Human Rights

Recent protests point to 'sense of deprivation' gripping China

By Ruoyu

People gather on a street in Shanghai on November 27, 2022, where protests took place following a deadly fire in Urumqi, the capital of the Xinjiang region. [Hector Retamal/AFP]

People gather on a street in Shanghai on November 27, 2022, where protests took place following a deadly fire in Urumqi, the capital of the Xinjiang region. [Hector Retamal/AFP]

The scale and intensity of recent protests inside China -- and the fact that they even occurred in the first place -- show a deepening level of dissatisfaction among Chinese citizens, observers say.

Most recently in mid February, large-scale protests primarily led by retired Chinese broke out in Wuhan, China.

Hundreds of senior citizens took to the streets to protest and demand that the authorities reverse their medical insurance reform plan, which led to a drastic decrease in the monthly payments to the insured.

Video recordings showed large numbers of uniformed police trying to disperse the crowd, but the elders refused to back down. Nearby protesters also sang songs like "The Internationale" to imply that the Communist Party was deviating from its ideological roots.

Eyewitnesses reported that a number of protesters were beaten by the police. An unidentified number were arrested on dubious charges.

These protests come a few months after massive protests erupted across China over the government's policies on movement, travel and social interaction.

The protests started after a deadly fire last November consumed the upper floors of an apartment building in the northwest Xinjiang region, with many contending that the victims were not rescued in time because they were Muslims.

Beijing is accused of detaining more than one million Uighurs and other mostly Muslim, Turkic-speaking inhabitants of the far-western region in a secretive network of detention centres and prisons as part of a years-long crackdown on extremism.

But demonstrators also demanded wider political reforms, with some even calling top leaders to step down.

At the time, Wang Dan, who was jailed and then exiled after the 1989 Tiananmen pro-democracy movement was crushed, said the developments could signal a new "protest era".

The absence of a leader or organiser among the protesters is making it difficult for the government to control the demonstrations by arresting or suppressing a single person.

'Sense of deprivation'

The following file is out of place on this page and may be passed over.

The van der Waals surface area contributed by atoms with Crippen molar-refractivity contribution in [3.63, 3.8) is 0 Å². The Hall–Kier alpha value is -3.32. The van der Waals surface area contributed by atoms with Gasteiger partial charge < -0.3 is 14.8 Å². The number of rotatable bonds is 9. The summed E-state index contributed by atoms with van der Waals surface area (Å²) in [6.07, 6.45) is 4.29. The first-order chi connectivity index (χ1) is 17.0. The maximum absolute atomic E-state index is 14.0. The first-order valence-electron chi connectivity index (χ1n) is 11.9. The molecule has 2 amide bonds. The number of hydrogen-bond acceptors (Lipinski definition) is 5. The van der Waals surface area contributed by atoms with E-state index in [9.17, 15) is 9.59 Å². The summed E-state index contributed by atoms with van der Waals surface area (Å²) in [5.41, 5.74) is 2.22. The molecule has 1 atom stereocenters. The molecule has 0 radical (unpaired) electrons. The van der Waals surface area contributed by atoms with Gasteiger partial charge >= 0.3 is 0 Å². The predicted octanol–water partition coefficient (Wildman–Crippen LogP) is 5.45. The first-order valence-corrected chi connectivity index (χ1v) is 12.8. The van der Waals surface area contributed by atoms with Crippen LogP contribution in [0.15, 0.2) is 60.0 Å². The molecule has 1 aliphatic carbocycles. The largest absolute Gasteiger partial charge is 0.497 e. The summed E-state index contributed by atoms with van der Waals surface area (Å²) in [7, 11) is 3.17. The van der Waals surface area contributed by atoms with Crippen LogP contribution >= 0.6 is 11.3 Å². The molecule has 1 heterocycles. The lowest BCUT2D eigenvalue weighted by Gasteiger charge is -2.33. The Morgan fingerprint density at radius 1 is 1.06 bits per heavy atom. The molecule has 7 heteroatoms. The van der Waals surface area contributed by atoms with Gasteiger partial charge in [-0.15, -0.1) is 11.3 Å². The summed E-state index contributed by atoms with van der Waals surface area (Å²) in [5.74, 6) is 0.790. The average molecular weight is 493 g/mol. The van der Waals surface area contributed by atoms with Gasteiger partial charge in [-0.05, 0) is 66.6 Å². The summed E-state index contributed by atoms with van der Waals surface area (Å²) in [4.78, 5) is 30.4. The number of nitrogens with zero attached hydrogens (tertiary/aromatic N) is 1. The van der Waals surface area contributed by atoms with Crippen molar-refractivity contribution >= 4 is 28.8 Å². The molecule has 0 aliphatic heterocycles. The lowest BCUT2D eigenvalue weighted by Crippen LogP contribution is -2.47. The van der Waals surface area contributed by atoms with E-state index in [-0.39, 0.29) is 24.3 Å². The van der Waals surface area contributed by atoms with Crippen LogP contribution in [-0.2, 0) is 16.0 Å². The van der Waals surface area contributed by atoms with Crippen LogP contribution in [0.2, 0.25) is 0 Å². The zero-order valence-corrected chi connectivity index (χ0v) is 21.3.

In a matter of a few months, from the "White Paper Revolution" to the "White-Hair Protest", Chinese who had been afraid to speak out since 1989 have become increasingly accustomed to expressing their dissatisfaction publicly.

Many observers are asking why.

From a sociological point of view, the reason for the most recent protests a "sense of deprivation", said Ming Xia, a political scientist at City University of New York and a scholar of China.

"Generally speaking, people who are most likely to rebel are not those who are 'humiliated and persecuted,' because those who are the most powerless, without support, social resources, and economic resources, are even less likely to protest in the face of illness and hunger."

It is precisely because the protesting retirees once benefited from the system that they rebel after any reduction of payments, said Xia.

"Not to mention that they still have resources and have not completely fallen into poverty and hunger, which gives these retirees a certain amount of confidence. If their benefits are cut, they will feel a strong sense of unfairness and deprivation. They are likelier to fight against it," he added.

The seniors who participated in the protests had been relatively comfortable in recent years. Suddenly feeling deprived may have sparked their resistance, said Xia.

"In China, whether the problem is medical insurance or pensions, it is a nationwide phenomenon. The state finances are in short supply, and local governments' debts are high. The central government has already stated that it will not bail out local finances. If the local finances are in a relatively good state, they [local governments] can persist for a while, but if they are in bad shape, the pressure is enormous."

At the same time, "population aging" has become the most acute problem in Chinese society, which also deeply affects the lives of these senior citizens.

"Most elders in their 50s or 60s have only one child," said Xia. "Economic pressure is weighing on the entire society. When senior citizens encounter crises, they have no way to find a solution in the family."

Worrying foreign policy trends

In regard to foreign policy, some Chinese citizens may also be feeling major unease over their government's growing sabre rattling around the world.

China's intimidation of and threats toward Taiwan have become more obvious in recent months, and Russia's invasion of Ukraine has deepened worries in Taiwan that Beijing might move similarly to annex the island.

Beijing considers self-ruled, democratic Taiwan a part of its territory, to be taken one day -- by force if necessary -- and the island lives under the constant fear of a Chinese invasion.

In 2022, China conducted more than 1,700 incursions into Taiwan's air defence identification zone (ADIZ), up from 969 in 2021, according to AFP's database. Taiwan's Defence Ministry said it recorded about 380 incursions in 2020.

China's military exercises in the waters surrounding Taiwan -- the most recent of which were held January 8 -- also have affected global shipping lanes.

Meanwhile, tensions between China and Japan have been rising steadily, as Beijing claims the Senkaku Islands, an uninhabited Japanese-controlled chain in the East China Sea.

China also claims almost all of the South China Sea, through which trillions of dollars in trade passes annually, with competing claims from Brunei, Malaysia, the Philippines, Taiwan and Vietnam.

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